Quantum Computing and Post-Quantum Cryptography

Sunday, February 19, 2017: 8:00 AM-9:30 AM
Room 202 (Hynes Convention Center)
A quantum mechanical representation of information could enable revolutionary technologies, from fast computation to unbreakable encryption. The study of quantum information processing also advances basic science. This session explores how a computational perspective on quantum mechanics is revolutionizing diverse fields of study. Speakers will identify the policy implications of the transition to a quantum information society. There is already a vibrant research field of post-quantum cryptography, studying algorithms that may be resistant to a quantum computer attack. Integrating quantum cryptography into networks may be part of the long-range evolution of data encryption standards. Speakers also will consider computational intractability as a law of nature and the capabilities of quantum computers, ranging from simple optical experiments to black hole physics. The panel will discuss whether quantum computing may lead to a revision of the scientific method itself, since the usual approach to science -- based on verifying the predictions of a candidate theory -- cannot be used when those predictions become computationally difficult. A new framework of interactive experiments, allowing for efficient testing of quantum mechanics with limited computational resources, is proposed.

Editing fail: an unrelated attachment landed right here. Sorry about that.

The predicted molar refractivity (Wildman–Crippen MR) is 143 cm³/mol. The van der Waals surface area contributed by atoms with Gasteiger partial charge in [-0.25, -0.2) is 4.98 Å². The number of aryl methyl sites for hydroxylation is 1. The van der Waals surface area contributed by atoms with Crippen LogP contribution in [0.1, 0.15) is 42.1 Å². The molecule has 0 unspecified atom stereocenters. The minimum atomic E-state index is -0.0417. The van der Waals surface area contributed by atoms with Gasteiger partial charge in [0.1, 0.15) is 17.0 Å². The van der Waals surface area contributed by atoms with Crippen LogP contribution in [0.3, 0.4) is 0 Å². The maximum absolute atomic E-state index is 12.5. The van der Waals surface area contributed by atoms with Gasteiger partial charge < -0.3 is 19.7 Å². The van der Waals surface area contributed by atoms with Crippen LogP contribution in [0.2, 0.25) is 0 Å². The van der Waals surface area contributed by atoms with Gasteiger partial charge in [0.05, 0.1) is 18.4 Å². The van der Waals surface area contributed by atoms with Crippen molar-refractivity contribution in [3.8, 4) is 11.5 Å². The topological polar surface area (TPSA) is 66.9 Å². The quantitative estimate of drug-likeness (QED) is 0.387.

Charles W. Clark, Joint Quantum Institute
Scott Aaronson, Massachusetts Institute of Technology
Quantum Information, Mathematical Knowledge, and the Laws of Physics
Dorit Aharonov, Hebrew University
Trusted Entanglement